Chair of the Independent Review of Building Regulations and Fire Safety Dame Judith Hackitt said: “I am delighted that we have reached this important milestone for the Building Safety Bill. It is vital that we focus on getting the system right for the future and set new standards for building safety.
“Residents and other stakeholders need to have their confidence in high rise buildings restored and those who undertake such projects must be held to account for delivering safe buildings.”
National Fire Chiefs Council Chair, Mark Hardingham added: “We welcome this important Bill’s introduction as it will contribute to essential developments in fire safety.
“We are focused on working with government and partners to fix the broken building regime, make buildings safer and restore public confidence.”
Building Safety Bill 2nd reading Reactions
National Fire Chiefs Council (NFCC) Chair, Mark Hardingham, responding to the Building Safety Bill Second reading debate on 21 July, called the legislation ‘an important milestone’ that will ‘contribute to essential developments in building safety’.
He said: “The Bill requires new levels of scrutiny; provides for changes to be made to planning and building control functions; introduces oversight from a new regulator; places new duties on those responsible for buildings; and provides a new focus on the needs of residents.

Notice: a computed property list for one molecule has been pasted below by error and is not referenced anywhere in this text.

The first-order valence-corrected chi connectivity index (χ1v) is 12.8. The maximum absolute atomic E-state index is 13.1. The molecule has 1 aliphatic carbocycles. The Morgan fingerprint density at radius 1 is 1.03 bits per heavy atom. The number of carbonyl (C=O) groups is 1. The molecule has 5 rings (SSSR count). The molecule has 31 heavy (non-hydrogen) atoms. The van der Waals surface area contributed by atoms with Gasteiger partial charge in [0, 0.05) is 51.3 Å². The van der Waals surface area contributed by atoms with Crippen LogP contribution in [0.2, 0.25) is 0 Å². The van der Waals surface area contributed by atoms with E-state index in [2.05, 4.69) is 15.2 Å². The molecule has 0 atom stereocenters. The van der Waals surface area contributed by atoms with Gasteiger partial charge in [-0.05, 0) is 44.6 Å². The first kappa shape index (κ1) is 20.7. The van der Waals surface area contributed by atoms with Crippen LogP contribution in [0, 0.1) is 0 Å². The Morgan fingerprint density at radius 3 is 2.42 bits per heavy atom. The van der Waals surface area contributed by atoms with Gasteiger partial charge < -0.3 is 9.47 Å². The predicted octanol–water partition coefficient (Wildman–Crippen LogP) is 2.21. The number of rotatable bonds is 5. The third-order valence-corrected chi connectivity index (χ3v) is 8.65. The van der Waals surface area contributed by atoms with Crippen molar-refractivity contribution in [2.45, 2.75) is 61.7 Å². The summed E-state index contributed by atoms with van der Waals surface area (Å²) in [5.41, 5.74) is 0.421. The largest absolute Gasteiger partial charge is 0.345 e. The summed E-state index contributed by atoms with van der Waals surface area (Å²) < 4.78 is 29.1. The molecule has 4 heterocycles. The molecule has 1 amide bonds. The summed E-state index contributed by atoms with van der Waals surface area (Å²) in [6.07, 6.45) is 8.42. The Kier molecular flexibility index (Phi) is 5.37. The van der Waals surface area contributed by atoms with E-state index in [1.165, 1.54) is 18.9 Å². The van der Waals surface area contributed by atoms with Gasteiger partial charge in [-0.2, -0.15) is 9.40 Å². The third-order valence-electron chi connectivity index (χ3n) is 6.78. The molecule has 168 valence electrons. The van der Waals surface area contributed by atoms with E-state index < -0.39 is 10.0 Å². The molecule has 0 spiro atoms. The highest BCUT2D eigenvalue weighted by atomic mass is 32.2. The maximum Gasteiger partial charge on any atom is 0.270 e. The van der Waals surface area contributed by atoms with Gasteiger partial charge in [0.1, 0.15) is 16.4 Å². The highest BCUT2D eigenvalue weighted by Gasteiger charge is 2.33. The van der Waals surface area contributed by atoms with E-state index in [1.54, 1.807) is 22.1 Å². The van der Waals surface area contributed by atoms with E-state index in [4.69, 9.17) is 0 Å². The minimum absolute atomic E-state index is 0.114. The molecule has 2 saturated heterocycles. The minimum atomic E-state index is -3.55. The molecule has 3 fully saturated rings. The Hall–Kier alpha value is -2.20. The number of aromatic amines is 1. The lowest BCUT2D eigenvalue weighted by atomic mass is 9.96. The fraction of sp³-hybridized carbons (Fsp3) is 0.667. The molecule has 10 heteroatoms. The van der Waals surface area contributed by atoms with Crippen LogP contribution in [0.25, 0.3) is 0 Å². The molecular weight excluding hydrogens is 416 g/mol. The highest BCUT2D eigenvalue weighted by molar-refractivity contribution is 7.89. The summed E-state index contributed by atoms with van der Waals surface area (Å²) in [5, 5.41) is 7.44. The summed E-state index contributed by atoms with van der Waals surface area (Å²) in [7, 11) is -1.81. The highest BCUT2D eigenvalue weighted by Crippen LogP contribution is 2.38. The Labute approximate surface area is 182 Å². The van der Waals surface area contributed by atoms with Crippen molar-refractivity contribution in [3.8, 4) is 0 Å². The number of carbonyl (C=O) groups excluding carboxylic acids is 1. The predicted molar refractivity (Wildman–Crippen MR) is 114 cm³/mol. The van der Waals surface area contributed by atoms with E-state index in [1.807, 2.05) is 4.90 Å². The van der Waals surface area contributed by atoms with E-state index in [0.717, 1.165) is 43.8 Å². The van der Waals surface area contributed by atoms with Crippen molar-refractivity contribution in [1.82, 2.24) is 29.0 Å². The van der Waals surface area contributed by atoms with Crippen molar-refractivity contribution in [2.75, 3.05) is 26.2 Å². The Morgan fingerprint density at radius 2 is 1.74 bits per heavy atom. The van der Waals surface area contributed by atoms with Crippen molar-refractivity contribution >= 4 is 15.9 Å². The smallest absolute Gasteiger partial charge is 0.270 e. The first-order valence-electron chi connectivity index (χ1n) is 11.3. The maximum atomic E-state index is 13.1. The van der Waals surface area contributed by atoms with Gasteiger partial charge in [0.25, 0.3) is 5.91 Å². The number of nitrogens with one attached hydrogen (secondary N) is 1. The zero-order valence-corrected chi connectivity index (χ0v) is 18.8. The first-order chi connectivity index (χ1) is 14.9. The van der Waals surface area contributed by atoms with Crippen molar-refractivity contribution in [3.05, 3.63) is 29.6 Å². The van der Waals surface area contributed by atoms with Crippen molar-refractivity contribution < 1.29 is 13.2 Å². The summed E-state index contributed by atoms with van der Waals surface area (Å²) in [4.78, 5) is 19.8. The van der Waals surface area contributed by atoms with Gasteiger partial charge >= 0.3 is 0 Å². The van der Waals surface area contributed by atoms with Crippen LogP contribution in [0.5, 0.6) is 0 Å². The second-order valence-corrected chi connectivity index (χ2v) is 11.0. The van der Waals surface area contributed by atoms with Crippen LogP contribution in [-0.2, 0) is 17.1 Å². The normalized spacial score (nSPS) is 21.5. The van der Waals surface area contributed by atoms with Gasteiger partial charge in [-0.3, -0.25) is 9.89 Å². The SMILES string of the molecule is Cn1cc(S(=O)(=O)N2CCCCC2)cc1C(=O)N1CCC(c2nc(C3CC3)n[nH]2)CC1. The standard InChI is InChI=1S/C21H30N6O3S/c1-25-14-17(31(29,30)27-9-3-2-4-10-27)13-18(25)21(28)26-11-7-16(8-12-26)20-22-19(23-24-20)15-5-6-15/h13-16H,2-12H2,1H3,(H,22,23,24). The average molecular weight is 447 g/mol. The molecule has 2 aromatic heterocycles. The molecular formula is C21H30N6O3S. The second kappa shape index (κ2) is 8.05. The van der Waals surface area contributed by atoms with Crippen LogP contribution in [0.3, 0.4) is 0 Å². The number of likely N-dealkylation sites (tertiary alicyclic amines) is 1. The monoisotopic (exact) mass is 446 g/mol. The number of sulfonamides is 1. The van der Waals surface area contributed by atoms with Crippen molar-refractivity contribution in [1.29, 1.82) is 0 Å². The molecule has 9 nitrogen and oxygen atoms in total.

“Crucially, it removes the ability for clients to choose their own regulator for buildings within scope, which we believe is key to creating the right incentives for people to follow the rules. This change in law is critical to fixing the broken culture within the industry.
“In terms of scope, we welcome the response to our calls to include buildings such as care homes and hospitals in the new build process. We will continue to push to see this expand further to include care home and hospital buildings at all heights. We believe that more vulnerable groups and higher risk premises could be recognised within the Gateways process from the outset.”
“NFCC does not support the ongoing and prolonged use of a waking watch and we expect this new advice to further inform assessments and re-assessments in buildings below 18m with a waking watch. We have repeatedly called on building owners to install common fire alarms to reduce or remove the dependence on waking watches, and this is the clear expectation for buildings where sustainable mitigation or remediation cannot be undertaken in the short term, he added.”
Lucy Powell MP, Labour’s Shadow Housing Secretary, said: “The Housing Secretary showed his contempt for Parliament today, insulting Parliamentarians and, more importantly, leaseholders who are trapped in this waking nightmare.
“After previous announcements on EWS have utterly failed to help residents, the limited information available in today’s announcement means we cannot know whether this will make any difference to leaseholders whose homes are unsellable, uninsurable, and un-mortgageable.
“Rather than last minute announcements, and disjointed and piecemeal solutions, the Government must protect leaseholders from costs and set up a Building Works Agency to get a grip of this crisis.”